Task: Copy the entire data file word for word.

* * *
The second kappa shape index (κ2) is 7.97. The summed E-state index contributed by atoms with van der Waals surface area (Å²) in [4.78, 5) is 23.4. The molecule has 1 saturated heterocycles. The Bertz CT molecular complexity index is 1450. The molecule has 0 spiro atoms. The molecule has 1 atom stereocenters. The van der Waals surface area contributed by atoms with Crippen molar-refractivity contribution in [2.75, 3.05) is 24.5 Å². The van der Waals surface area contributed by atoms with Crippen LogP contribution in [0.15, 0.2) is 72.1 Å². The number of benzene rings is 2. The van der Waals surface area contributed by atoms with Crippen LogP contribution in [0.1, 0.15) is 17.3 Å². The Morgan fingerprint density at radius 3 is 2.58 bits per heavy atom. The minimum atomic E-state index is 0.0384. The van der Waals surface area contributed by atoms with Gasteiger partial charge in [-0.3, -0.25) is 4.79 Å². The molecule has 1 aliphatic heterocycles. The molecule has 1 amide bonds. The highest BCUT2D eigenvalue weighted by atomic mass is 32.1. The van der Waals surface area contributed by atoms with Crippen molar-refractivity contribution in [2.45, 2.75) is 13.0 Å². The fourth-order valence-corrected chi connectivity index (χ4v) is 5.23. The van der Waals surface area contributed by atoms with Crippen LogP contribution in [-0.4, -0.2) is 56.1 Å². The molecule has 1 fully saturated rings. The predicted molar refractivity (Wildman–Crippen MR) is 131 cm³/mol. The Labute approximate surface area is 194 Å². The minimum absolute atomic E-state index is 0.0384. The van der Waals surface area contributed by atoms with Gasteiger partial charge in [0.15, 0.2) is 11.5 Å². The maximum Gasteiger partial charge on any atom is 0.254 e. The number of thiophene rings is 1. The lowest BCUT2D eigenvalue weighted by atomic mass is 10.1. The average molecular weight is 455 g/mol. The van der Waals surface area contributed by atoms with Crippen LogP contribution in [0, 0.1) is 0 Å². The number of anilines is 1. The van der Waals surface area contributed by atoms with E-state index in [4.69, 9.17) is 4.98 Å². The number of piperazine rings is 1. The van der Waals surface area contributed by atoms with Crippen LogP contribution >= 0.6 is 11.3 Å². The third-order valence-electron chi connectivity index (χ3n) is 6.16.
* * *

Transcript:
The second kappa shape index (κ2) is 7.97. The summed E-state index contributed by atoms with van der Waals surface area (Å²) in [4.78, 5) is 23.4. The molecule has 1 saturated heterocycles. The Bertz CT molecular complexity index is 1450. The molecule has 0 spiro atoms. The molecule has 1 atom stereocenters. The van der Waals surface area contributed by atoms with Crippen molar-refractivity contribution in [2.75, 3.05) is 24.5 Å². The van der Waals surface area contributed by atoms with Crippen LogP contribution in [0.15, 0.2) is 72.1 Å². The number of benzene rings is 2. The van der Waals surface area contributed by atoms with Crippen LogP contribution in [0.1, 0.15) is 17.3 Å². The Morgan fingerprint density at radius 3 is 2.58 bits per heavy atom. The minimum atomic E-state index is 0.0384. The van der Waals surface area contributed by atoms with Gasteiger partial charge in [-0.3, -0.25) is 4.79 Å². The molecule has 1 aliphatic heterocycles. The molecule has 1 amide bonds. The highest BCUT2D eigenvalue weighted by atomic mass is 32.1. The van der Waals surface area contributed by atoms with Crippen molar-refractivity contribution in [2.45, 2.75) is 13.0 Å². The fourth-order valence-corrected chi connectivity index (χ4v) is 5.23. The van der Waals surface area contributed by atoms with Crippen LogP contribution in [-0.4, -0.2) is 56.1 Å². The molecule has 1 fully saturated rings. The predicted molar refractivity (Wildman–Crippen MR) is 131 cm³/mol. The Labute approximate surface area is 194 Å². The minimum absolute atomic E-state index is 0.0384. The van der Waals surface area contributed by atoms with Gasteiger partial charge in [0.15, 0.2) is 11.5 Å². The maximum Gasteiger partial charge on any atom is 0.254 e. The number of thiophene rings is 1. The lowest BCUT2D eigenvalue weighted by atomic mass is 10.1. The average molecular weight is 455 g/mol. The van der Waals surface area contributed by atoms with Crippen LogP contribution in [0, 0.1) is 0 Å². The number of anilines is 1. The van der Waals surface area contributed by atoms with E-state index in [4.69, 9.17) is 4.98 Å². The number of piperazine rings is 1. The van der Waals surface area contributed by atoms with Crippen LogP contribution >= 0.6 is 11.3 Å². The third-order valence-electron chi connectivity index (χ3n) is 6.16.